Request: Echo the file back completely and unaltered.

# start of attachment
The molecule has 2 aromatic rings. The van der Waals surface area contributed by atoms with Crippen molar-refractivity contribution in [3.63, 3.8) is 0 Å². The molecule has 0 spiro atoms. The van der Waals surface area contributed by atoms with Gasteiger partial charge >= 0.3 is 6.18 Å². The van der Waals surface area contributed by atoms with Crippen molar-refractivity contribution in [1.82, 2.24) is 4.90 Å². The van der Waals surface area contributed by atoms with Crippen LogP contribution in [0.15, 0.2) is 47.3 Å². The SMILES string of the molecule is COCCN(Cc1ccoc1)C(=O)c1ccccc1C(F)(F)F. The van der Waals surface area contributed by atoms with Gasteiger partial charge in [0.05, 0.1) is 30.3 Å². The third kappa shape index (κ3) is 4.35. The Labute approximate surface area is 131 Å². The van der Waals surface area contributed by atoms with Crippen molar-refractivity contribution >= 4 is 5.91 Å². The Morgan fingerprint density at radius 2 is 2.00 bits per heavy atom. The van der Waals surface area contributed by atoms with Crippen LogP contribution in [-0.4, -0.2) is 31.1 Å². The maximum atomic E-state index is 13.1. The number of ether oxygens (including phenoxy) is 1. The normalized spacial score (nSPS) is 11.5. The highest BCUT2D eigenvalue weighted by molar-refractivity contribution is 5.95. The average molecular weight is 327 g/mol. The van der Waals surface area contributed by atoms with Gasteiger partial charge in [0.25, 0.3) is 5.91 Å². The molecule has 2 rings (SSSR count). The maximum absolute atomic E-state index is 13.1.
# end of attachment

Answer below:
The molecule has 2 aromatic rings. The van der Waals surface area contributed by atoms with Crippen molar-refractivity contribution in [3.63, 3.8) is 0 Å². The molecule has 0 spiro atoms. The van der Waals surface area contributed by atoms with Gasteiger partial charge >= 0.3 is 6.18 Å². The van der Waals surface area contributed by atoms with Crippen molar-refractivity contribution in [1.82, 2.24) is 4.90 Å². The van der Waals surface area contributed by atoms with Crippen LogP contribution in [0.15, 0.2) is 47.3 Å². The SMILES string of the molecule is COCCN(Cc1ccoc1)C(=O)c1ccccc1C(F)(F)F. The van der Waals surface area contributed by atoms with Gasteiger partial charge in [0.05, 0.1) is 30.3 Å². The third kappa shape index (κ3) is 4.35. The Labute approximate surface area is 131 Å². The van der Waals surface area contributed by atoms with Crippen molar-refractivity contribution >= 4 is 5.91 Å². The Morgan fingerprint density at radius 2 is 2.00 bits per heavy atom. The van der Waals surface area contributed by atoms with Crippen LogP contribution in [-0.4, -0.2) is 31.1 Å². The maximum atomic E-state index is 13.1. The number of ether oxygens (including phenoxy) is 1. The normalized spacial score (nSPS) is 11.5. The highest BCUT2D eigenvalue weighted by molar-refractivity contribution is 5.95. The average molecular weight is 327 g/mol. The van der Waals surface area contributed by atoms with Gasteiger partial charge in [0.25, 0.3) is 5.91 Å². The molecule has 2 rings (SSSR count). The maximum absolute atomic E-state index is 13.1.